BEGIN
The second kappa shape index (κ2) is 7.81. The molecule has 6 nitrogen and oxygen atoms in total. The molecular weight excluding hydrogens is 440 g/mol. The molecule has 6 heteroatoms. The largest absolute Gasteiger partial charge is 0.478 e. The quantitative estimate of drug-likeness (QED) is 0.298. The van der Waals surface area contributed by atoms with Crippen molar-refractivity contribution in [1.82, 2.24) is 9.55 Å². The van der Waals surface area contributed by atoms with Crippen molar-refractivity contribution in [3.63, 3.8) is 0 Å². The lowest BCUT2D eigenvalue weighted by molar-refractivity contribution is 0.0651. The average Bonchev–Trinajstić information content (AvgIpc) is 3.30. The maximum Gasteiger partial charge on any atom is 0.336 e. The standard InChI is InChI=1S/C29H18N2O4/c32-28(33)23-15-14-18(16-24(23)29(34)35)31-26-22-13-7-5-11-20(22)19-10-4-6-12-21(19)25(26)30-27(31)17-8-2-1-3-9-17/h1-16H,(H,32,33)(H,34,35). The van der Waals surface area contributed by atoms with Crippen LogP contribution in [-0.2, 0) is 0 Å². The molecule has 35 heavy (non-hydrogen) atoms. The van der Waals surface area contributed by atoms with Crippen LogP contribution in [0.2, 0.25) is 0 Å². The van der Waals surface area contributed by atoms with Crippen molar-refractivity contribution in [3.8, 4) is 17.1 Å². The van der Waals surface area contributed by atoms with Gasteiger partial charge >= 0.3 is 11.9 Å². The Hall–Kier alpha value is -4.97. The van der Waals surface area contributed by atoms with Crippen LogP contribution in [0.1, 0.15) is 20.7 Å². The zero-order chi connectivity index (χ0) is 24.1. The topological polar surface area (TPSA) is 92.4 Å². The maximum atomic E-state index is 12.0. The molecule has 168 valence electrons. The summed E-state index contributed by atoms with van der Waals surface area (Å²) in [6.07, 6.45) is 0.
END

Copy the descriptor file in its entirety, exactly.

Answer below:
The second kappa shape index (κ2) is 7.81. The molecule has 6 nitrogen and oxygen atoms in total. The molecular weight excluding hydrogens is 440 g/mol. The molecule has 6 heteroatoms. The largest absolute Gasteiger partial charge is 0.478 e. The quantitative estimate of drug-likeness (QED) is 0.298. The van der Waals surface area contributed by atoms with Crippen molar-refractivity contribution in [1.82, 2.24) is 9.55 Å². The van der Waals surface area contributed by atoms with Crippen molar-refractivity contribution in [3.63, 3.8) is 0 Å². The lowest BCUT2D eigenvalue weighted by molar-refractivity contribution is 0.0651. The average Bonchev–Trinajstić information content (AvgIpc) is 3.30. The maximum Gasteiger partial charge on any atom is 0.336 e. The standard InChI is InChI=1S/C29H18N2O4/c32-28(33)23-15-14-18(16-24(23)29(34)35)31-26-22-13-7-5-11-20(22)19-10-4-6-12-21(19)25(26)30-27(31)17-8-2-1-3-9-17/h1-16H,(H,32,33)(H,34,35). The van der Waals surface area contributed by atoms with Crippen LogP contribution in [-0.2, 0) is 0 Å². The molecule has 35 heavy (non-hydrogen) atoms. The van der Waals surface area contributed by atoms with Crippen LogP contribution in [0.2, 0.25) is 0 Å². The van der Waals surface area contributed by atoms with Crippen molar-refractivity contribution in [3.8, 4) is 17.1 Å². The van der Waals surface area contributed by atoms with Gasteiger partial charge >= 0.3 is 11.9 Å². The Hall–Kier alpha value is -4.97. The van der Waals surface area contributed by atoms with Crippen LogP contribution in [0.1, 0.15) is 20.7 Å². The zero-order chi connectivity index (χ0) is 24.1. The topological polar surface area (TPSA) is 92.4 Å². The maximum atomic E-state index is 12.0. The molecule has 168 valence electrons. The summed E-state index contributed by atoms with van der Waals surface area (Å²) in [6.07, 6.45) is 0.